• [0060]
    FIG. 8 is a high-level block diagram showing an example of the architecture of a computer 800, which may represent any computing device or server described herein. The computer 800 includes one or more processors 810 and memory 820 coupled to an interconnect 830. The interconnect 830 shown in FIG. 8 is an abstraction that represents any one or more separate physical buses, point to point connections, or both connected by appropriate bridges, adapters, or controllers. The interconnect 830, therefore, may include, for example, a system bus, a Peripheral Component Interconnect (PCI) bus or PCI-Express bus, a HyperTransport or industry standard architecture (ISA) bus, a small computer system interface (SCSI) bus, a universal serial bus (USB), IIC (I2C) bus, or an Institute of Electrical and Electronics Engineers (IEEE) standard 1394 bus, also called “Firewire”.
  • [0061]
    The processor(s) 810 is/are the central processing unit (CPU) of the computer 800 and, thus, control the overall operation of the computer 800. In certain embodiments, the processor(s) 810 accomplish this by executing software or firmware stored in memory 820. The processor(s) 810 may be, or may include, one or more programmable general-purpose or special-purpose microprocessors, digital signal processors (DSPs), programmable controllers, application specific integrated circuits (ASICs), programmable logic devices (PLDs), trusted platform modules (TPMs), or the like, or a combination of such devices.
  • [0062]
    The memory 820 is or includes the main memory of the computer 800. The memory 820 represents any form of random access memory (RAM), read-only memory (ROM), flash memory, or the like, or a combination of such devices. In use, the memory 820 may contain a code 870 containing instructions according to the technology disclosed herein.
  • [0063]
    Also connected to the processor(s) 810 through the interconnect 830 are a network adapter 840 and a storage adapter 850. The network adapter 840 provides the computer 800 with the ability to communicate with remote devices, over a network and may be, for example, an Ethernet adapter or Fibre Channel adapter. The network adapter 840 may also provide the computer 800 with the ability to communicate with other computers. The storage adapter 850 allows the computer 800 to access a persistent storage, and may be, for example, a Fibre Channel adapter or SCSI adapter.
  • [0064]
    The code 870 stored in memory 820 may be implemented as software and/or firmware to program the processor(s) 810 to carry out actions described above. In certain embodiments, such software or firmware may be initially provided to the computer 800 by downloading it from a remote system through the computer 800 (e.g., via network adapter 840).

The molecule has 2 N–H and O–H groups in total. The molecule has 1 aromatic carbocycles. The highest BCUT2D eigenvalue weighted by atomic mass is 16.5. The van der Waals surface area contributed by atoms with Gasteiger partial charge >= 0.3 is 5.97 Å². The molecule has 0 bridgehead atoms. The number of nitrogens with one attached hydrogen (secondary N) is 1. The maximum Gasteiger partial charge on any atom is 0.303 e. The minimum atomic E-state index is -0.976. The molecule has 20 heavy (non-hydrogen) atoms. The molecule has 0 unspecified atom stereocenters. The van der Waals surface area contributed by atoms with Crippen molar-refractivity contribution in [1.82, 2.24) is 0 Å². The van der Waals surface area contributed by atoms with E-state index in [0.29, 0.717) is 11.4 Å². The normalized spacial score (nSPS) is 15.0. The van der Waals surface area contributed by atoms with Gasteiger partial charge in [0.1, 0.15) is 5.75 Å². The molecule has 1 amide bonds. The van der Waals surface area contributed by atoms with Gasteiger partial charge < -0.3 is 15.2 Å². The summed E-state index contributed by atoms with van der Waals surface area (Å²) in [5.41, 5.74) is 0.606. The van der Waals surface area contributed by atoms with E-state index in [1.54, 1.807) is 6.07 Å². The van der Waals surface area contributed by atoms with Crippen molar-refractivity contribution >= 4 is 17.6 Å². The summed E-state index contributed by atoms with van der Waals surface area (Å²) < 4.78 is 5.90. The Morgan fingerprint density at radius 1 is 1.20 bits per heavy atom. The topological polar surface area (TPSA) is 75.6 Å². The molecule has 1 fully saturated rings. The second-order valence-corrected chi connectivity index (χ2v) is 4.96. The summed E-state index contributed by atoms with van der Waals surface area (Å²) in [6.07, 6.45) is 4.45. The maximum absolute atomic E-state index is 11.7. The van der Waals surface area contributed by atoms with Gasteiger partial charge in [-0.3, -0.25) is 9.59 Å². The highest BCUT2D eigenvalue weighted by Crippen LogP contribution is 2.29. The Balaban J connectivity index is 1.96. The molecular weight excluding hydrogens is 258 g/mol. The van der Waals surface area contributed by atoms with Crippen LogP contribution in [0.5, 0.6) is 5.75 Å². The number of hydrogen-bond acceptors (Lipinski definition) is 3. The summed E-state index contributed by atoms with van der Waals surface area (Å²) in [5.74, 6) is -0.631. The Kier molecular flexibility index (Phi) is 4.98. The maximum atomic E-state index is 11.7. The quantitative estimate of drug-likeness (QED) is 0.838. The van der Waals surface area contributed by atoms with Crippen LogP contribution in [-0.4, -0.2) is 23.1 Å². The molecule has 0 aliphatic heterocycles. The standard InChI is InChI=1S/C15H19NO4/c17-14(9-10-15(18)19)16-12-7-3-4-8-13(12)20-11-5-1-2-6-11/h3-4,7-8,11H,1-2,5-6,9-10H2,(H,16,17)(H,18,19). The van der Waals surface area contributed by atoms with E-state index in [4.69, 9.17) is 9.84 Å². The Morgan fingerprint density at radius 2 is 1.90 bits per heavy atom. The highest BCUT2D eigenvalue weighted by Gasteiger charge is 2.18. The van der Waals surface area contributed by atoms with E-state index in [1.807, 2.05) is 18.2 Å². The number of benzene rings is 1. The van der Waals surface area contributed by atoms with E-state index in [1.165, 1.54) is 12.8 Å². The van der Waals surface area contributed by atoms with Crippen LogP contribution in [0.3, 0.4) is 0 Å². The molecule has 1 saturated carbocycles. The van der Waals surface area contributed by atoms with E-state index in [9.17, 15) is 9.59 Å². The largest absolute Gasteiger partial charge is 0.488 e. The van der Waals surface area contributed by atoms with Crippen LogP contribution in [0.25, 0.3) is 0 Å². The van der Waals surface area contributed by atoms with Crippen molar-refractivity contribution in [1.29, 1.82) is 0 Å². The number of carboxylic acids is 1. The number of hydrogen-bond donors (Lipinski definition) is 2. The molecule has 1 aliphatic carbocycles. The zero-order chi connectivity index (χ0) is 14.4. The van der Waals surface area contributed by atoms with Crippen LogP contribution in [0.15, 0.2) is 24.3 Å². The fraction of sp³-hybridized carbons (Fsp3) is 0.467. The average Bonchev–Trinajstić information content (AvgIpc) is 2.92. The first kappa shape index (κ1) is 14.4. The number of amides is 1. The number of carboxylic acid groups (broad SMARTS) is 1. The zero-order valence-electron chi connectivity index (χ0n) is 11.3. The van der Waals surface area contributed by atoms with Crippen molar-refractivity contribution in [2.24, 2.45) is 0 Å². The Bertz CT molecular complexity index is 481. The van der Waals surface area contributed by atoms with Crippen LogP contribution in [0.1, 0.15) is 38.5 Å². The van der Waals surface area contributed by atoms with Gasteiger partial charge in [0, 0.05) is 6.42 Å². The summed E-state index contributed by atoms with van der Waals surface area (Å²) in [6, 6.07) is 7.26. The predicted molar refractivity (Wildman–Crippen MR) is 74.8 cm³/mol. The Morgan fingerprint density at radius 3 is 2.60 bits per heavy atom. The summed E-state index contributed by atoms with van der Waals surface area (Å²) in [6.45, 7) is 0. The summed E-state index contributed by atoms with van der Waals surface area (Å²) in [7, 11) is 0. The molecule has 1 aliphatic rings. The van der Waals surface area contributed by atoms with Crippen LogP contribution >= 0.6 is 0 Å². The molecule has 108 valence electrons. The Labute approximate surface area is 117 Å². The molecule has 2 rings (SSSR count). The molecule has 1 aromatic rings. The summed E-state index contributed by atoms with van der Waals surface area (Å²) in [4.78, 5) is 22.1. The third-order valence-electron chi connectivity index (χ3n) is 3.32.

• [0065]
    The techniques introduced herein can be implemented by, for example, programmable circuitry (e.g., one or more microprocessors) programmed with software and/or firmware, or entirely in special-purpose hardwired circuitry, or in a combination of such forms. Special-purpose hardwired circuitry may be in the form of, for example, one or more application-specific integrated circuits (ASICs), programmable logic devices (PLDs), field-programmable gate arrays (FPGAs), etc.
  • [0066]
    Software or firmware for use in implementing the techniques introduced here may be stored on a machine-readable storage medium and may be executed by one or more general-purpose or special-purpose programmable microprocessors. A “machine-readable storage medium”, as the term is used herein, includes any mechanism that can store information in a form accessible by a machine (a machine may be, for example, a computer, network device, cellular phone, personal digital assistant (PDA), manufacturing tool, any device with one or more processors, etc.). For example, a machine-accessible storage medium includes recordable/non-recordable media (e.g., read-only memory (ROM); random access memory (RAM); magnetic disk storage media; optical storage media; flash memory devices; etc.), etc.
  • [0067]
    The term “logic”, as used herein, can include, for example, programmable circuitry programmed with specific software and/or firmware, special-purpose hardwired circuitry, or a combination thereof.
  • [0068]
    In addition to the above mentioned examples, various other modifications and alterations of the invention may be made without departing from the invention. Accordingly, the above disclosure is not to be considered as limiting and the appended claims are to be interpreted as encompassing the true spirit and the entire scope of the invention.